result was not pretty. The second keyway can be cut in a conventional milling machine with basic
tooling. At the same time, it would be prudent to drill and tap the crank for a 1/2-20 thread, allowing
the use of a quality fastener like an ARP crank bolt to be used in retaining the cog drive hub. Do
not forget that you will need to broach a second keyway in both the trigger wheel and the
crankshaft gear for them to be able to slide on to the crankshaft.
Mill cutting a second keyway slot in a 4.6 Liter Ford crankshaft
Double keying the
crankshaft for a
cog-drive supercharger
pulley is easily
performed on a mill. The
slot needs to be cut
.187-inch wide by
.105-inch deep.
Polishing the crank to remove stress raisers is always a good idea, but it is imperative on
endurance applications. The only crank failures we have seen are a result of fatigue, not overload.
The factory-drilled lightening holes in the crank pin have provided a starting point for a crank
failure, so pay particular attention to this area while polishing the crank. We tape the journals with
several layers of duct tape to prevent damage to the journal surface during the grinding process.
Using a small diameter (4.5-inch) angle grinder with a 60-grit flap-type grinding disc, we radius the
edges of the counterweights, as well as the area between the crank pins and the counterweights.
Then, we change tools to a small die grinder with 60 or 80-grit cartridge rolls, and we deburr and
radius the crankpin lightening holes and the sharp edges at the top of the journal area. Total
grinding preparation normally takes 8 hours of shop time.
Shot-peening improves the fatigue life of the crankshaft by forming a tough skin on the surface of
the steel. The size of the shot and the velocity of the shot hitting the surface are critical elements in
doing a quality job. This is not the time to economize and let a standard machine shop shot-peen
your crank. The Metal Improvement Company performs proper shot-peening to military specs. They
have outlets all over North America, and they are eminently qualified to shot-peen your crankshaft
properly. The main application for very high-quality shot-peening is the aircraft industry, where
virtually all high-stress parts such as landing gear and wing surfaces are peened to provide fatigue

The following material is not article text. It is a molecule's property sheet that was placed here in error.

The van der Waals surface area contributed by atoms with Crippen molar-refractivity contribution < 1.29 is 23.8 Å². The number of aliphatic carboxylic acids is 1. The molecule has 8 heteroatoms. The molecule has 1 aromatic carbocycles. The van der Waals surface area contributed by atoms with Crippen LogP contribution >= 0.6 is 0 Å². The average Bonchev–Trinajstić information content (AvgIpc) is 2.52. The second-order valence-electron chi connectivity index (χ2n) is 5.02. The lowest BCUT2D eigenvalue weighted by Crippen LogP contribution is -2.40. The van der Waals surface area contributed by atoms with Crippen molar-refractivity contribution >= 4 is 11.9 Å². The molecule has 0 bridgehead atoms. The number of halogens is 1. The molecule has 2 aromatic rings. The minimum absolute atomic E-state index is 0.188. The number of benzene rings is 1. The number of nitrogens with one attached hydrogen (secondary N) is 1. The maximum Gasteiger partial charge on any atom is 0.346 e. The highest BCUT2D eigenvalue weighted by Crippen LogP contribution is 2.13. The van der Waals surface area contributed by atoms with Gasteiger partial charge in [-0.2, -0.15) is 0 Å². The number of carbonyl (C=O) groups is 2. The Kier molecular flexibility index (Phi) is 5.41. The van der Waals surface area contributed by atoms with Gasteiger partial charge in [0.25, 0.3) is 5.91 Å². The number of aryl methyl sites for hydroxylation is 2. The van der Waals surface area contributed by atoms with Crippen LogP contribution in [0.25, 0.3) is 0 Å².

resistance and a long service life under high impacts. Metal Improvement has a very informative
free booklet on the subject, if you are as interested in this subject as I am. Expect to pay $250-$350
to have the shot-peening process done.
Heat treating is another process that improves a characteristic of the steel crankshaft. We have
been nitriding the cranks for endurance applications, partially to increase the hardness from the
standard 36 Rockwell C to 50 RC. This provides some durability when we use our billet oil pump,
which rides on the flats of the crankshaft. In drag-race applications, we have no issues with the oil
pump, but the acceleration and deceleration of road-race engines wears the edges of the flats on
the crankshaft. Increasing the hardness is helpful in reducing this wear, and has the added benefit
of providing a tougher surface on the journals as well. The appearance of the crank after heat
treating is a brownish tinge, although the journals come up shiny again after final polishing.

Stroking the stock crankshaft is accomplished by offset grinding the rod journal to increase the
stroke of the crankshaft. This requires the use of a different rod and piston assembly to maintain
the correct deck clearance and a reasonable rod ratio. We have ground the crankshaft rod journals
undersize to 2 inches, which allows the use of a 6.00 inch rod with the Brand X (Chevy) small-block
bearings. The piston must be designed to accommodate the longer rod, so the compression
distance is reduced from 1.22 inch to 1.08 inch. The pin ends up so high on the piston that the
lower surface of the oil ring land is partially removed in order to assemble the pin onto the piston. A
support rail is installed on the piston, supporting the oil ring rail in this area. When the crank is